Q: You mentioned how you look to triangulate approaches to talk about the “space in between” — can you expand a little on how that manifests in your practice?
A: I kind of hate saying "a space in between" but it's been hard to find a better way to talk about giving shape to an immaterial subject. For my last show, Mood Organ, which was at Tanya Bonakdar Gallery, I wanted to see if I could make objects that convey and carry emotions.
I wanted to give intangible notions like instinct, emotions, and intuition form since they can be felt even though they are essentially unseen.
I don't think there is one way to do this, so I did it every way I could.
In the current show with Francois Ghebaly,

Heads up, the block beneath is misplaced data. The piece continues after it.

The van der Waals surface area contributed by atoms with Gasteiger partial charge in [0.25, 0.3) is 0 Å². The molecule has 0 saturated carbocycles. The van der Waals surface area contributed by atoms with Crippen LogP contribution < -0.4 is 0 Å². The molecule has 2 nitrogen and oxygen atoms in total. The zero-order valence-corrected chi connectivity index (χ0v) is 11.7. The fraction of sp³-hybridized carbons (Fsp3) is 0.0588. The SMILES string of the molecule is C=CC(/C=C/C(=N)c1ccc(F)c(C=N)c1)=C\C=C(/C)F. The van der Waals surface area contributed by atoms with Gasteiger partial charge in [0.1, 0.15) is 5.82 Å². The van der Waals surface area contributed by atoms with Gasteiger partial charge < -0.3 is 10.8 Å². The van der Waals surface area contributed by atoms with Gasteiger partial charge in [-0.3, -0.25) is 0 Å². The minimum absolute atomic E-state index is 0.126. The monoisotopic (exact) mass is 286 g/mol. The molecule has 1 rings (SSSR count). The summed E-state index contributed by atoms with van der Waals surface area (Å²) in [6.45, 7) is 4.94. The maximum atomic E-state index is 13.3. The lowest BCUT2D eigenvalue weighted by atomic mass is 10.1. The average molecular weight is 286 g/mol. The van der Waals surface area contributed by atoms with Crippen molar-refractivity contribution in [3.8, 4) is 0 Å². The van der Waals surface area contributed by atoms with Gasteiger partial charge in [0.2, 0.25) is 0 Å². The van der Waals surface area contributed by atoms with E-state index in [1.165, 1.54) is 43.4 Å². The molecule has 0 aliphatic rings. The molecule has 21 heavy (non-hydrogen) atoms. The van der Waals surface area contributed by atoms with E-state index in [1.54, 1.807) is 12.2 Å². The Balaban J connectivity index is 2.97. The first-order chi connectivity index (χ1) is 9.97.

I wanted to dig deeper, to excavate these things we inherited even further. As I worked on this show, I found connections to ancestry materialize in forms I have produced for years, like plants, body casts, and wax. But I also found this language in objects from my own personal history. I have always sought to make work that was even more direct than photography in how it engages and reflects lived life. In art, there is always some mediation. By triangulating the conversation, which is always slightly off-center, the space opens to connect to the real, lived, felt experiences that I want to address.